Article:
I had decided to use a 5 position rotary pickup selector switch with a chicken head knob for the Lollars, in keeping with the vibe, but instead of the obvious Strat type combinations, I opted for bridge only, bridge and middle, bridge and neck, middle and neck and neck only- the bridge and neck option being my favourite sound from a Tele. I wanted the controls to be simple with one volume and one tone control for the Lollars but I did equip the tone control with a push/push switch to change the capacitor value from 0.015 to 0.047. The volume control also had a switch inside the control cavity, which could switch in or out a treble bleed capacitor as I wasn't sure which I would eventually prefer. The Baggs had a volume control for use when outputting in stereo and this would act as a pan control in mono mode. A discrete switch on the back of the control plate will select mono/stereo mode.
The guitar was finished in gloss nitro tobacco burst but with the back of the neck in a satin finish, again influenced by a recent customer.
I'm really pleased with the overall vibe of the guitar. The Baggs and Bigsby work perfectly. (I did wonder whether it would sound a bit like a chainsaw, but there is enough movement by the bridge to prevent 'sawing' over the saddles) and the Lollars are wonderful. The natural resonance is pleasing. It doesn't have the 'boxy' sound when played unamplified, that you can get with some semis but that's down to the thicker than semi top and back. I was a little surprized at the weight, 8 lbs, but the Lollars on their own add just over one lb and the Bigsby and the gorgeous 'Gretsch' knobs a further one pound. Thank goodness I hadn't bound the 'f' holes!
I plan to use a stereo lead into two amps, one acoustic, one electric, to get the best out of it, rather than mixing it into one amp. Piezos never sound good to my ears on an amp set up for mag pickups. So far it has only been played at band rehearsal but even the drummer noticed. Must be better than I thought!
So finally my thanks go to those who sowed the seeds-George, Peter, Paul, Steve and Warren, you may know who you are!
For the real anoraks:-
Single cut mahogany hollowbody with single bound carved spruce top
Triple spliced mahogany neck with Bocote fingerboard with split pearl markers
Figured ebony head facing with pearl inlay. Bocote inset truss rod cover
Scale length 24.75"
F/board Radius: 10 to 12 inch (conical) Medium jumbo frets
Nut width: 42mm GraphTech
Depth of neck at 1st fret: 21.5mm
Depth of neck at 11th fret: 23.5 mm
Max body width: 14.5"
Max body depth: 64mm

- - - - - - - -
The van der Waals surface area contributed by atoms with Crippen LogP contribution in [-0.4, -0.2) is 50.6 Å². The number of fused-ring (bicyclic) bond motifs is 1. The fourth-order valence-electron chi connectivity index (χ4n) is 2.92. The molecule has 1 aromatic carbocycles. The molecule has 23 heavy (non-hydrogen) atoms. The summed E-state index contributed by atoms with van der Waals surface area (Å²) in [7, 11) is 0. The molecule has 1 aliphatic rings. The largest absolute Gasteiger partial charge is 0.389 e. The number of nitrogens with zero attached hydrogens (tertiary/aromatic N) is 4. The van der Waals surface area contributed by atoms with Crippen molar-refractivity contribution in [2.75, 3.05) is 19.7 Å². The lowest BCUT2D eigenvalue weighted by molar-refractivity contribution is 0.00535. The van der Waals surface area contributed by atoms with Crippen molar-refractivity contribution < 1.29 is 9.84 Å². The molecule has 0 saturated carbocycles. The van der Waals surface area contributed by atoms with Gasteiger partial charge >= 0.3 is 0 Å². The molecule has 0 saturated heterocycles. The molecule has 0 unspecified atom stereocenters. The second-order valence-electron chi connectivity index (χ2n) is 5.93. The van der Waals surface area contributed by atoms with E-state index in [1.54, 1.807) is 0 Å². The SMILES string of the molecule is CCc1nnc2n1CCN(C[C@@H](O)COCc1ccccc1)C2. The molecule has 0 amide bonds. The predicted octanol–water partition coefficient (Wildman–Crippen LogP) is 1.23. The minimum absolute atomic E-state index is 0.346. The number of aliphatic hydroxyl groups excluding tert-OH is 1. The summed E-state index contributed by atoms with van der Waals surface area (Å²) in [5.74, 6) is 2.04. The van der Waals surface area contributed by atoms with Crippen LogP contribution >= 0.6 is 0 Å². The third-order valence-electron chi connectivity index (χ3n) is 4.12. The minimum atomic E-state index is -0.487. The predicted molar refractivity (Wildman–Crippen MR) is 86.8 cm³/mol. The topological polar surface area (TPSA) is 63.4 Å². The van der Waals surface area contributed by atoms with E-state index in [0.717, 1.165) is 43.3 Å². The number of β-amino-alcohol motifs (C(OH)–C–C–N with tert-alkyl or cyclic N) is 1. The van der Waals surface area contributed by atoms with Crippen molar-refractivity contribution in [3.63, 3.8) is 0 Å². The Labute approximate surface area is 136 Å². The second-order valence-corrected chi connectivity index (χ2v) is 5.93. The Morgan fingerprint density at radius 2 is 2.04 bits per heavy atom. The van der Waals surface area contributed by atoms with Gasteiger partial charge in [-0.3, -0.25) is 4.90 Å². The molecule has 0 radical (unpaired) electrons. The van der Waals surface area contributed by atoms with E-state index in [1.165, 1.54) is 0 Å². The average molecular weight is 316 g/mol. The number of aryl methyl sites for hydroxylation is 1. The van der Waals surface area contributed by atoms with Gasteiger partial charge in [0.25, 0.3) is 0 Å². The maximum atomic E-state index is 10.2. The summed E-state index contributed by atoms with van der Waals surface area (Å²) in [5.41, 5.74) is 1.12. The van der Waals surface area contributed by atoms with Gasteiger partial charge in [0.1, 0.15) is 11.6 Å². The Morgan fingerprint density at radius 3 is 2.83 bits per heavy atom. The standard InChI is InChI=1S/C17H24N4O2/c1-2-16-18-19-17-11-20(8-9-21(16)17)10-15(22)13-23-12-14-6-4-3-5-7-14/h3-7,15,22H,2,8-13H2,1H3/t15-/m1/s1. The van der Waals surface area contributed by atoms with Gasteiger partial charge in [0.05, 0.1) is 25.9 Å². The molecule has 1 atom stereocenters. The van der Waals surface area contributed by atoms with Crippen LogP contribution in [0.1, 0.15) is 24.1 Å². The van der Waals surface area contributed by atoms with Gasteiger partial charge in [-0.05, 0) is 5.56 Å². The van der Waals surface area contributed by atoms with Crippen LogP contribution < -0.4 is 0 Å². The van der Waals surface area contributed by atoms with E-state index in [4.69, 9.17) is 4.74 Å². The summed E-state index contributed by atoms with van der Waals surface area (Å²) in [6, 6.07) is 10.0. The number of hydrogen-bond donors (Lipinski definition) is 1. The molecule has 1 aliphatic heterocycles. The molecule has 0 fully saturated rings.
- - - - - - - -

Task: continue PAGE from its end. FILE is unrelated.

Depth at rim: 50mm
Three Lollar 'Charlie Christian' pickups
LR Baggs T Bridge and Preamp
Bigsby B7 Vibrato
TonePros locking Kluson tuners
'Gretsch' style metal knobs
5 way chicken-head pickup selector
Dunlop locking strap buttons
Weight 8 lbs
Nitro cellulose tobacco burst gloss to body, satin to back of neck
The really nice thing about being a custom guitar builder is you never know what's round the corner. A while ago I took a call from a guy who wanted a copy of a Vox Consort. Now I knew about Vox Phantoms, Teardrops , Mandolas and Organ guitars of the 60's but I'd never heard of a Consort. It was apparently the three pickup version of the two pickup Vox Escort, again a guitar I'd never heard of. Not to worry I have a picture of one said Ian and so we arranged a visit to my workshop to discuss the possibility of a custom build.
Ian duly arrived with an old 60's Vox handout held together with yellowing sellotape. It showed a five centimetre tall, grainy shot of a heavily Fender Strat/Jaguar influenced guitar. Not the prettiest beast I had ever seen and sporting a headstock that looked as though designed by Salvador Dali.
It was very apparent whilst chatting with Ian that he had something of an encyclopaedic knowledge of guitars ( It turned out that he actually made parts for the 'resotube' trems on the 60's Burns guitars) and that he was passionate about the Consort.
The spec. for the proposed guitar was a bolt on neck, three pickup guitar with trem. Switching was via three pickup selector sliders with two phase reversal switches for pickups one and three. There was also a Strat style master volume and two tone controls and an active mid boost circuit. With this agreed, we arranged another meeting before work started.
My first port of call was to trawl through all of my guitar books- no mention or picture of a Vox Consort or Escort anywhere. I tried Google and came up with amps and organs bearing the name, a line or two about the first series Consort (1961/63) and second series (1963/65) but nothing more. I did get a picture of a second series model sent to me by a very helpful American firm called 'Phantom Guitar Works', unfortunately the shot wasn't square on and so it was somewhat distorted. But together with it and some scale measuring and a good enlarging photocopier, I finally came up with a version which I was happy with.